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Tyne and Wear HER(4998): Fencehouses, Bournmoor Colliery, D Pit - Details

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Fencehouses, Bournmoor Colliery, D Pit




Coal Mining Site


Post medieval


Documentary Evidence

D Pit was working by 1791, and may have been sunk as early as 1789. The accounts of the various Lambton Colleries for 1792 indicated that D Pit coal was both the cheapest to produce and the cheapest to transport. The Main Seam however, would appear to have been almost wrought out by 1795 and the D Pit possibly laid in early in 1797. Two rows of props were installed in the D Pit shaft roof and a new set of pumps in the D Pit engine house in 1800. These improvements may have been in anticipation of reopening the pit. D Pit was working again by 1801/2. The pit is not recorded in the accounts for 1809 and is likely to have been laid in once more. It is likely that between 1808 and 1817 the mine was used for pumping rather than drawing coals. In 1815, whilst maintenance work was underway on one of the boilers at the D Pit, deposits of salt were discovered coating the inner surface. Similar discoveries at Lambton led to the discovery of a saline spring and the subsequent establishment of a salt works at nearby New Lambton. Plans may have been underway in 1816 to reopen the D Pit as a scheme was devised to drive a drift from Morton (HER 3140) in order to pump out the workings. This suggests that the D Pit engine was either out of commission or was not in a sufficient state of repair to undertake the task in isolation. In 1817 the engine house was demolished and a replacement erected. In 1818 D Pit was once again drawing coals, this time from the deeper Hutton Seam. The D Pit waggonway may have been abandoned at this stage in favour of a new arrangement linking it to the Lambton Railway (Lumley Branch) and the main Lambton Railway opened in 1819. D Pit may have been laid once more in 1821/2. The pit was certainly closed by 1823 and the engine is likely to have been used exclusively for pumping. Around 1854 a new pit was superimposed on the D Pit and coal production was resumed. Considerable investment had been made in developing the mine by 1856/7. The old arrangement of the D Pit was replaced by new buildings, including a new engine house erected on the south side of the shaft. A group of at least 19 buildings had been built to the north, arranged in a rectangle so enclosing a central yard. These are likely to be houses with gardens on south and east sides. The Lambton Railway had been extended with the addition of the Lambton Railway D Pit Branch linking the D Pit and Lady Ann Pit (HER 3141) to the Lumley Branch. A photographic album of the Lambton estate compiled by F Depeaux in 1891 includes views of the D Pit. By 1895 a new engine house had been erected at D Pit with ancillary buildings. The D Pit Branch of the Lambton Railway was abandoned. By 1940 a new engine house and several buildings were erected at the D Pit. In 1965 D Pit closed for the final time.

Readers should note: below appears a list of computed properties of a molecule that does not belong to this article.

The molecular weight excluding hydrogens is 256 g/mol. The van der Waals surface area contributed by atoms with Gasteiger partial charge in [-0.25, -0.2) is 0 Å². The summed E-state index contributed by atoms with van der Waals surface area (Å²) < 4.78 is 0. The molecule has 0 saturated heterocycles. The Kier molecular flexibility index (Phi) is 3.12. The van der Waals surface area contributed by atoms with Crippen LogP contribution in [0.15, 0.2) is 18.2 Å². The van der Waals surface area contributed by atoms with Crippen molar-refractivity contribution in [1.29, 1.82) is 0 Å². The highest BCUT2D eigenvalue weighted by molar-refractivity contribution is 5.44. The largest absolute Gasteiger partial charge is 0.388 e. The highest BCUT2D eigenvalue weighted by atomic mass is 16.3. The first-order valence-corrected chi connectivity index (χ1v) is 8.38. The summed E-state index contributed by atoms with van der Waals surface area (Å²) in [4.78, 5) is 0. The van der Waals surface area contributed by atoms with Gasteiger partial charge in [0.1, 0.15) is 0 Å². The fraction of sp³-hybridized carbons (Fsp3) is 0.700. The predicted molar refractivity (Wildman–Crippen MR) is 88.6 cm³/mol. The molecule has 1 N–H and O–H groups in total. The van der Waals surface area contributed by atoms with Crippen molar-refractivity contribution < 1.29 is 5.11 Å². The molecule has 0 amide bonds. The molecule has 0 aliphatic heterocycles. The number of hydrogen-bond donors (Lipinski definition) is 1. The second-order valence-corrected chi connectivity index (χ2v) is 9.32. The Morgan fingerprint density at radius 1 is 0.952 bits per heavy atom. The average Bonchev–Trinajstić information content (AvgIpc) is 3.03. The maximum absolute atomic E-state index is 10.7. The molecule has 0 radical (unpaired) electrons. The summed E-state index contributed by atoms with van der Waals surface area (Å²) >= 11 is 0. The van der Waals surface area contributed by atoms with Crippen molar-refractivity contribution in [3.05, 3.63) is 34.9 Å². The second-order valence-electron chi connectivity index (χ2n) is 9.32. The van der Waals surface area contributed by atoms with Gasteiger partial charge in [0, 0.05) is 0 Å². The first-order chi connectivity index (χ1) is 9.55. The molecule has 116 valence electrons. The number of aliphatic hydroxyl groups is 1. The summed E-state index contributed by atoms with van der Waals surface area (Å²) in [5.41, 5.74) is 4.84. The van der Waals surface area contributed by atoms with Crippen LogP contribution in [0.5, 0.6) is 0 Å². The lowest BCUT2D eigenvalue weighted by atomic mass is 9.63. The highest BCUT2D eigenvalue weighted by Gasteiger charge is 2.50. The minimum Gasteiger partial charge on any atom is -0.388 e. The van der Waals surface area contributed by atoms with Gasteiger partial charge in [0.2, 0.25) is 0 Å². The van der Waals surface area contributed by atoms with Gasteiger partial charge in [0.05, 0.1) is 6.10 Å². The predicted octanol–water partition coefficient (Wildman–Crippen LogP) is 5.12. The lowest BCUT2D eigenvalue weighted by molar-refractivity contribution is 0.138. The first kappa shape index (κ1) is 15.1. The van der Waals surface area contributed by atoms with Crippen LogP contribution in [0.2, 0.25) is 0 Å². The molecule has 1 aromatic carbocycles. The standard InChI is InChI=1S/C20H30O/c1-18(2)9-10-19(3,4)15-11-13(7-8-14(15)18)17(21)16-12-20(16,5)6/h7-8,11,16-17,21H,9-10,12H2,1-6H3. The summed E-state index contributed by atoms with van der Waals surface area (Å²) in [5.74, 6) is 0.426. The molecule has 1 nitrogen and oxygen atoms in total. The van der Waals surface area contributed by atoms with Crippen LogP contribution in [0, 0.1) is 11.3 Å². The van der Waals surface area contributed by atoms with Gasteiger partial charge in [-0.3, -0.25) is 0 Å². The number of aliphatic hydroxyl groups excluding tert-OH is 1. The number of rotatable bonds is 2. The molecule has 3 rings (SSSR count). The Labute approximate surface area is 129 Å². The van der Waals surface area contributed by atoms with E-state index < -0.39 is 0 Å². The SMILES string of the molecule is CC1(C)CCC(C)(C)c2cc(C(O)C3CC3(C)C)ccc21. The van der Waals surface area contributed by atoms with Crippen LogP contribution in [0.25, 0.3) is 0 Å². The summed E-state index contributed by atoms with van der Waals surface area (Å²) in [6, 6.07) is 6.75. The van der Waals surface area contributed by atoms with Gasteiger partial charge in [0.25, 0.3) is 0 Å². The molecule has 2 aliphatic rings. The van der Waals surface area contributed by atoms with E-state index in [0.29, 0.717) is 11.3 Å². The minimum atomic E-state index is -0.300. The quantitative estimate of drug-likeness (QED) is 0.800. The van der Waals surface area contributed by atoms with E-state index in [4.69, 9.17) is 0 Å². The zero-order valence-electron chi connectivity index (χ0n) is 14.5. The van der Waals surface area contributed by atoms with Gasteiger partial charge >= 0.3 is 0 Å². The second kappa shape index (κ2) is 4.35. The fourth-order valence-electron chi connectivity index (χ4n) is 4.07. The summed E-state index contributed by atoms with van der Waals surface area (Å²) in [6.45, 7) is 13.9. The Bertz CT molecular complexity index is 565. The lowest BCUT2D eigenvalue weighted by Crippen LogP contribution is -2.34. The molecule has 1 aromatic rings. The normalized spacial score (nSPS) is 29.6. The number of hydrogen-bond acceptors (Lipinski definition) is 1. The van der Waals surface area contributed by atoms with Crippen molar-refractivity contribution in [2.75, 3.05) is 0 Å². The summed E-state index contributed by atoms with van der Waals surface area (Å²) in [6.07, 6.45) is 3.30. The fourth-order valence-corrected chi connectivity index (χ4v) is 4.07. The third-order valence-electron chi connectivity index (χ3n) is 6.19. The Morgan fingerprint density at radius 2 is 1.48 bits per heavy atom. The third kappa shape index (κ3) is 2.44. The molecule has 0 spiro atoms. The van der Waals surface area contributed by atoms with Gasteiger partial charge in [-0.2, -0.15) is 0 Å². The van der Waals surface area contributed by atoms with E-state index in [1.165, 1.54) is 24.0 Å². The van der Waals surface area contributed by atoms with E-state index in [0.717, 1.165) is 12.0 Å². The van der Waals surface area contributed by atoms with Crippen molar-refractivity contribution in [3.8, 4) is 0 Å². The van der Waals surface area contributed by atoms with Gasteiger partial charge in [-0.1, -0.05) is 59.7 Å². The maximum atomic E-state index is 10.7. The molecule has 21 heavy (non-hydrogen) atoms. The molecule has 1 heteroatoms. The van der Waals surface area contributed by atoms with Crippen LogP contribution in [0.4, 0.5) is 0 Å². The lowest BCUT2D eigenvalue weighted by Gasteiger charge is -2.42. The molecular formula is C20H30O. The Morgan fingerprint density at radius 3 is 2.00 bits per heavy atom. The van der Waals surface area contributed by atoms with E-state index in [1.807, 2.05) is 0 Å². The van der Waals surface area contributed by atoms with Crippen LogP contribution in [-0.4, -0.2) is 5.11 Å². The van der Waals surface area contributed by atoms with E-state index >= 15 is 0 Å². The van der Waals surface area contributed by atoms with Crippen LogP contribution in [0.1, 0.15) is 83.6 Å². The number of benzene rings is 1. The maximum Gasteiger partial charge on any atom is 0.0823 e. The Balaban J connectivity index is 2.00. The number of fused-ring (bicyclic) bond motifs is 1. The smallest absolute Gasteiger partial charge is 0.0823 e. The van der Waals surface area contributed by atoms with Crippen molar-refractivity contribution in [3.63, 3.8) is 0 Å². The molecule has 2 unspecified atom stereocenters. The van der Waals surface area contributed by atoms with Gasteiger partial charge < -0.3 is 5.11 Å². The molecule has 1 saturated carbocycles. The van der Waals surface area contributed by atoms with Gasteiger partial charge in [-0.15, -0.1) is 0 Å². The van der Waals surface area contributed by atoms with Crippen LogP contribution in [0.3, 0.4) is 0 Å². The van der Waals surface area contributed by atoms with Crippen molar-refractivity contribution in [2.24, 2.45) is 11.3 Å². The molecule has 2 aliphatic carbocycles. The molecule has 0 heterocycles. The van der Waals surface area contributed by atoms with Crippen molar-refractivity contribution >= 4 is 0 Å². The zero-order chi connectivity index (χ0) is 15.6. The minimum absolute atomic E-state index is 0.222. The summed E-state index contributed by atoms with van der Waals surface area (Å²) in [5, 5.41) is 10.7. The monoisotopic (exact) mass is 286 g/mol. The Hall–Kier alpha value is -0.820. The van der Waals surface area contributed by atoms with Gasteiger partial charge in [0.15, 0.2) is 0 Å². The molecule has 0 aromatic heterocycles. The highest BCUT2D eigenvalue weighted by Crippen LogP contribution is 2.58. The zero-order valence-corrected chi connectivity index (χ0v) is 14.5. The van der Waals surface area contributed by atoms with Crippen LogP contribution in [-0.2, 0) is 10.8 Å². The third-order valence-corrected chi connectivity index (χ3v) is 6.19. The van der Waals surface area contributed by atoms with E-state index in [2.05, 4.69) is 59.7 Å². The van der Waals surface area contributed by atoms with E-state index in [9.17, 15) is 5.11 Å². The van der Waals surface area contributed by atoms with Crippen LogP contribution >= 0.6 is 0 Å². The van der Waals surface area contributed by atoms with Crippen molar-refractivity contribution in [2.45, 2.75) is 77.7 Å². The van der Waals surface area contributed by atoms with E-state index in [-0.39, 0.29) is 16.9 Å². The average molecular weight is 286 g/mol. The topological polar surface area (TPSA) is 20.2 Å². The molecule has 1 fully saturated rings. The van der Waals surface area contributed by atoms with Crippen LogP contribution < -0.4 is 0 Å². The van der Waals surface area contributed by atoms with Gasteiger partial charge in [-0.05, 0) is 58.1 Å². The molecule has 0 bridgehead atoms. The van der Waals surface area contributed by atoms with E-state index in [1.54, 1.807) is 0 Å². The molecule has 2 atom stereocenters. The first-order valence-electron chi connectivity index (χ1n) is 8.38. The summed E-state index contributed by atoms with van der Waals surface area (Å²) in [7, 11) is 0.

<< HER 4998 >> Lancaster University Archaeological Unit, 1999, Lambton Cokeworks, Sunderland J. Nolan & A. Durkin, 1995, A Wooden Colliery Wagonway at the former Bournmoor D Pit, Sunderland I. Ayris, J. Nolan & A. Durkin, 1998, The Archaeological Excavation of Wooden Waggonway Remains at Lambton, Industrial Archaeology Review, Vol XX, p 5-22 Northern Archaeological Associates, 2001, Sunderland Central Route, Multi Modal Study, Cultural Heritage Chapter PLB Consulting Ltd, 1998, Wooden Wagonway at Lambton Cokeworks Bullen Consultants, 2003, Lambton Coke Works, Archaeological Assessment

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